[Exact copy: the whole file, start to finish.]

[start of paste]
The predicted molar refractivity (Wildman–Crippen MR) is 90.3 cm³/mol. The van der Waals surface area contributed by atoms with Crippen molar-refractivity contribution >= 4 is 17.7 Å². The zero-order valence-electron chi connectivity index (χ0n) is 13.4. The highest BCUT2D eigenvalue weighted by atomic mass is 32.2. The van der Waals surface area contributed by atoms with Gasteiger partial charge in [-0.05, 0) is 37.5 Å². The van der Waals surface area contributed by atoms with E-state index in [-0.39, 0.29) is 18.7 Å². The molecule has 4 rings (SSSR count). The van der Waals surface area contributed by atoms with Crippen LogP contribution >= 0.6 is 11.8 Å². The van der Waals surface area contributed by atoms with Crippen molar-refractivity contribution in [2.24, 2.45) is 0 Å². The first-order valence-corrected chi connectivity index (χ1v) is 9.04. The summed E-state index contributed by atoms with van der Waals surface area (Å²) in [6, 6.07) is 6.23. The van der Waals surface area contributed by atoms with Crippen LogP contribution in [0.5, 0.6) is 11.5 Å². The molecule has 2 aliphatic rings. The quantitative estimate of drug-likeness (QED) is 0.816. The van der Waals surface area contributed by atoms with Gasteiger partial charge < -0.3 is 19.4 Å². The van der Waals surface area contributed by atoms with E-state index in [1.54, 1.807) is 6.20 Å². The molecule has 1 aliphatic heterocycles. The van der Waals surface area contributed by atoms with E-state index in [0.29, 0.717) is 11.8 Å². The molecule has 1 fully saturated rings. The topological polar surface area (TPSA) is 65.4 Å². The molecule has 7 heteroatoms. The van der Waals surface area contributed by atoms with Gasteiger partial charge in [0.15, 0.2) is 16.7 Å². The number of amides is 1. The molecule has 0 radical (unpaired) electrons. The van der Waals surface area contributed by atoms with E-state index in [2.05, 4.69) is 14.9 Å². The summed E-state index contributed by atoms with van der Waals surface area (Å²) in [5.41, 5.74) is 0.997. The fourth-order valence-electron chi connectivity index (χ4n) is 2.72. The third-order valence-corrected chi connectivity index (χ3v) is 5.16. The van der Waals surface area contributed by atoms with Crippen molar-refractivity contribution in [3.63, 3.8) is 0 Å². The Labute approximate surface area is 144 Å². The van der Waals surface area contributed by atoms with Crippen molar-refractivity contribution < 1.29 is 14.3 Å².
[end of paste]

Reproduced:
The predicted molar refractivity (Wildman–Crippen MR) is 90.3 cm³/mol. The van der Waals surface area contributed by atoms with Crippen molar-refractivity contribution >= 4 is 17.7 Å². The zero-order valence-electron chi connectivity index (χ0n) is 13.4. The highest BCUT2D eigenvalue weighted by atomic mass is 32.2. The van der Waals surface area contributed by atoms with Gasteiger partial charge in [-0.05, 0) is 37.5 Å². The van der Waals surface area contributed by atoms with E-state index in [-0.39, 0.29) is 18.7 Å². The molecule has 4 rings (SSSR count). The van der Waals surface area contributed by atoms with Crippen LogP contribution >= 0.6 is 11.8 Å². The van der Waals surface area contributed by atoms with Crippen molar-refractivity contribution in [2.24, 2.45) is 0 Å². The first-order valence-corrected chi connectivity index (χ1v) is 9.04. The summed E-state index contributed by atoms with van der Waals surface area (Å²) in [6, 6.07) is 6.23. The van der Waals surface area contributed by atoms with Crippen LogP contribution in [0.5, 0.6) is 11.5 Å². The molecule has 2 aliphatic rings. The quantitative estimate of drug-likeness (QED) is 0.816. The van der Waals surface area contributed by atoms with Gasteiger partial charge < -0.3 is 19.4 Å². The van der Waals surface area contributed by atoms with E-state index in [1.54, 1.807) is 6.20 Å². The molecule has 1 aliphatic heterocycles. The van der Waals surface area contributed by atoms with E-state index in [0.29, 0.717) is 11.8 Å². The molecule has 1 fully saturated rings. The topological polar surface area (TPSA) is 65.4 Å². The molecule has 7 heteroatoms. The van der Waals surface area contributed by atoms with Gasteiger partial charge in [0.15, 0.2) is 16.7 Å². The number of amides is 1. The molecule has 0 radical (unpaired) electrons. The van der Waals surface area contributed by atoms with E-state index in [2.05, 4.69) is 14.9 Å². The summed E-state index contributed by atoms with van der Waals surface area (Å²) in [5.41, 5.74) is 0.997. The fourth-order valence-electron chi connectivity index (χ4n) is 2.72. The third-order valence-corrected chi connectivity index (χ3v) is 5.16. The van der Waals surface area contributed by atoms with Crippen molar-refractivity contribution in [3.63, 3.8) is 0 Å². The Labute approximate surface area is 144 Å². The van der Waals surface area contributed by atoms with Crippen molar-refractivity contribution < 1.29 is 14.3 Å².